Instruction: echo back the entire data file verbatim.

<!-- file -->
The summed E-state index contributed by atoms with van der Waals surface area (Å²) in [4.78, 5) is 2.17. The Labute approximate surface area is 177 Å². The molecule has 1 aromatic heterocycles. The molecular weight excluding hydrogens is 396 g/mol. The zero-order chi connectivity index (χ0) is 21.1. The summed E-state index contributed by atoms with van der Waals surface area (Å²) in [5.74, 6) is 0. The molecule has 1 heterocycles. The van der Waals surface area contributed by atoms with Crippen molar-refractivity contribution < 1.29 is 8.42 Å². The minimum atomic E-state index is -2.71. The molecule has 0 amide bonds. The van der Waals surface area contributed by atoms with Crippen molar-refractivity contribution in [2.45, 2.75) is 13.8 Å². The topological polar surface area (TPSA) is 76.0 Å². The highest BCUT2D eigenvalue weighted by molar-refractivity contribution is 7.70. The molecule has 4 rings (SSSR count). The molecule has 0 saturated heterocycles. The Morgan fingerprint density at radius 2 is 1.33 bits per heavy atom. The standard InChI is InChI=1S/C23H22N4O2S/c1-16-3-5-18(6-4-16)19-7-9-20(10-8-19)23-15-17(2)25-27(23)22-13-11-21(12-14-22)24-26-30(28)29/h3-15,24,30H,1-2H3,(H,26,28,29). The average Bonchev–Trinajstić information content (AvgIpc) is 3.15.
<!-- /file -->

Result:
The summed E-state index contributed by atoms with van der Waals surface area (Å²) in [4.78, 5) is 2.17. The Labute approximate surface area is 177 Å². The molecule has 1 aromatic heterocycles. The molecular weight excluding hydrogens is 396 g/mol. The zero-order chi connectivity index (χ0) is 21.1. The summed E-state index contributed by atoms with van der Waals surface area (Å²) in [5.74, 6) is 0. The molecule has 1 heterocycles. The van der Waals surface area contributed by atoms with Crippen molar-refractivity contribution < 1.29 is 8.42 Å². The minimum atomic E-state index is -2.71. The molecule has 0 amide bonds. The van der Waals surface area contributed by atoms with Crippen molar-refractivity contribution in [2.45, 2.75) is 13.8 Å². The topological polar surface area (TPSA) is 76.0 Å². The highest BCUT2D eigenvalue weighted by molar-refractivity contribution is 7.70. The molecule has 4 rings (SSSR count). The molecule has 0 saturated heterocycles. The Morgan fingerprint density at radius 2 is 1.33 bits per heavy atom. The standard InChI is InChI=1S/C23H22N4O2S/c1-16-3-5-18(6-4-16)19-7-9-20(10-8-19)23-15-17(2)25-27(23)22-13-11-21(12-14-22)24-26-30(28)29/h3-15,24,30H,1-2H3,(H,26,28,29). The average Bonchev–Trinajstić information content (AvgIpc) is 3.15.